Addition by Subtraction
By Larry Dierker
At first blush, it would appear that the Astros and Blue Jays swapped free radicals. The Astros’ problem with Ken Giles was an on the field issue. He was seemed devoid of equanimity. And it’s hard to pitch without it. He seemed to be fighting himself half the time and even when he saved a game, the way he pumped his arm gave me the impression that he had just killed Hitler or Bin Laden. When he blew a save, he beat himself up over it.
It’s almost impossible to play in the major leagues with a smile like Jose Altuve. Energy and focus are enough. When that leads to a win it easy to smile. Well, easy for most players.
The other side of the deal is Roberto Osuna. His problem was abusing another person. I don’t know enough details to comment on that. But he was punished so I assume there was an incident of some sort. Perhaps the Astros clubhouse atmosphere will have a salubrious effect on him. Giles just couldn’t channel the vibe.
Both teams likely view the trade as addition by subtraction. You hope a change of scenery will help. Time will tell.
We traded Mitch Meluskey to the Tigers in 2000 to clear the air. As a rookie, he was disrespectful of our veteran players and even go into a fight with one of them during batting practice. He had a lot of talent, but we guessed his attitude would get in the way. We did not get equal talent in the trade, except for what we added by subtraction. It didn’t work out for Mitch in Detroit. We won again the next year.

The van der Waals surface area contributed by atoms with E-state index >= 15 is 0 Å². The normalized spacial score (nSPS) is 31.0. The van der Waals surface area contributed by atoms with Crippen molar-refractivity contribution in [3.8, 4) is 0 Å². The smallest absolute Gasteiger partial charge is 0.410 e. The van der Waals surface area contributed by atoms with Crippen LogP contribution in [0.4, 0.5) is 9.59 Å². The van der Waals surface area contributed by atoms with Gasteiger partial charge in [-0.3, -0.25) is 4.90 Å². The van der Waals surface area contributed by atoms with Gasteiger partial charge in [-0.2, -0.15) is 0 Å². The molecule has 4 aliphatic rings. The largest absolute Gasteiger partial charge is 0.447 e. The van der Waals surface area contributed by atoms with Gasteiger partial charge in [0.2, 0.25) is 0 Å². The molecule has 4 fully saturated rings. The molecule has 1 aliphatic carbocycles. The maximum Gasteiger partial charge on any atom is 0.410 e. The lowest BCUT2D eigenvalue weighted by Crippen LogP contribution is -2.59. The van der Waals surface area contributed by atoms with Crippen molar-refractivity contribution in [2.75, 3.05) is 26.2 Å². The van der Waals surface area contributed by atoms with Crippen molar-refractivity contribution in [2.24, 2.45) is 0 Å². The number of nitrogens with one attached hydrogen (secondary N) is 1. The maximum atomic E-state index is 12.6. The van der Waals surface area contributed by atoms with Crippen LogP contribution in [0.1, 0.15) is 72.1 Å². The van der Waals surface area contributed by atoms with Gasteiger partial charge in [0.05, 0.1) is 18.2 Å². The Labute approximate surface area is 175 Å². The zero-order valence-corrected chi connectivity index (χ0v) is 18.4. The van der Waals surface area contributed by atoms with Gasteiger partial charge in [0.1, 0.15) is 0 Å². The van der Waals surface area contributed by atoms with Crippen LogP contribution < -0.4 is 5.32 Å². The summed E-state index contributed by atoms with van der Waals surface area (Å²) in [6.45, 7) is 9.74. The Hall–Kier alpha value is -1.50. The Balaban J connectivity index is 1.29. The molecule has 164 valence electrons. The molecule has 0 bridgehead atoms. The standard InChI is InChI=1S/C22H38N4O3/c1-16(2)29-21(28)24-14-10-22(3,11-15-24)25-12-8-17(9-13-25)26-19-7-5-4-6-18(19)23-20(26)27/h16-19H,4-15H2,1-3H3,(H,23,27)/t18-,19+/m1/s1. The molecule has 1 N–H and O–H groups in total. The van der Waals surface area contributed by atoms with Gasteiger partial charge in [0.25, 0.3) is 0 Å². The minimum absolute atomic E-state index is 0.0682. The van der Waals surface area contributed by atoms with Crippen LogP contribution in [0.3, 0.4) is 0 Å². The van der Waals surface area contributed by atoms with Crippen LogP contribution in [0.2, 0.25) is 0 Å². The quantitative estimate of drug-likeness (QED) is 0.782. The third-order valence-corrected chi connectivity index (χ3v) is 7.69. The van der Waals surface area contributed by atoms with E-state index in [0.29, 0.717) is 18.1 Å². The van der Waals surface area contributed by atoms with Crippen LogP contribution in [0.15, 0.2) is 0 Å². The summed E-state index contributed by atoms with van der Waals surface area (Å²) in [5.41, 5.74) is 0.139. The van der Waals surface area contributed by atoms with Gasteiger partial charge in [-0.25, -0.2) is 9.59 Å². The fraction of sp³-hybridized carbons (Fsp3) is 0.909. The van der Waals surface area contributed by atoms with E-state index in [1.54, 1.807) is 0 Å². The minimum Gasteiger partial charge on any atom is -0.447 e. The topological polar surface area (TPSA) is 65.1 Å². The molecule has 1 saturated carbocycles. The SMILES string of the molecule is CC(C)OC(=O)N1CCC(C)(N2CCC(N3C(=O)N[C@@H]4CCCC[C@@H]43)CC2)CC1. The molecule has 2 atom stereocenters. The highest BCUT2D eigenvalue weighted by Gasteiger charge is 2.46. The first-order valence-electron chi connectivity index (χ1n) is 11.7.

Looking at the Giles/Osuna trade without character issues, the Astros appear to have gotten the best of it. But the Jays know Osuna better. Fans in both cities should be circumspect until they see how it plays out. Osuna would still be in Toronto if the Jays thought his past would not be a problem in the future. I doubt the Astros think Giles can change his personality. The difference is that Osuna has been more successful than Giles. The Blue Jays have to fix Giles. He needs to find his old slider and he needs to either get much better control of his fastball or learn how to make it move. I’m not sure what Osuna needs, but there must be something.
My take is that the Astros got the better end of the deal. Still, there is a nagging thought. Last summer in Toronto, Osuna retired Carlos Correa on a comebacker to end the game. Osuna held the ball and taunted Correa. He forced him to run all the way to first before throwing him out. I was watching the game and it ticked me off. Why would you want to show a guy up? In my mind, it’s bush (amateurish). Afterward, Correa complained about it too. Both players were headed to the All-Star game in Miami.
I don’t know if they buried the hatchet at that time or if there is still bad blood. But I do know that players who taunt opposing players are typically unpopular in their own clubhouses. Considering that “on the field” stunt together with his off-field problem, it may help to understand the Blue Jays part of the deal. When the deal looks too good to be true, you have to ask yourself, “Why would they do this?”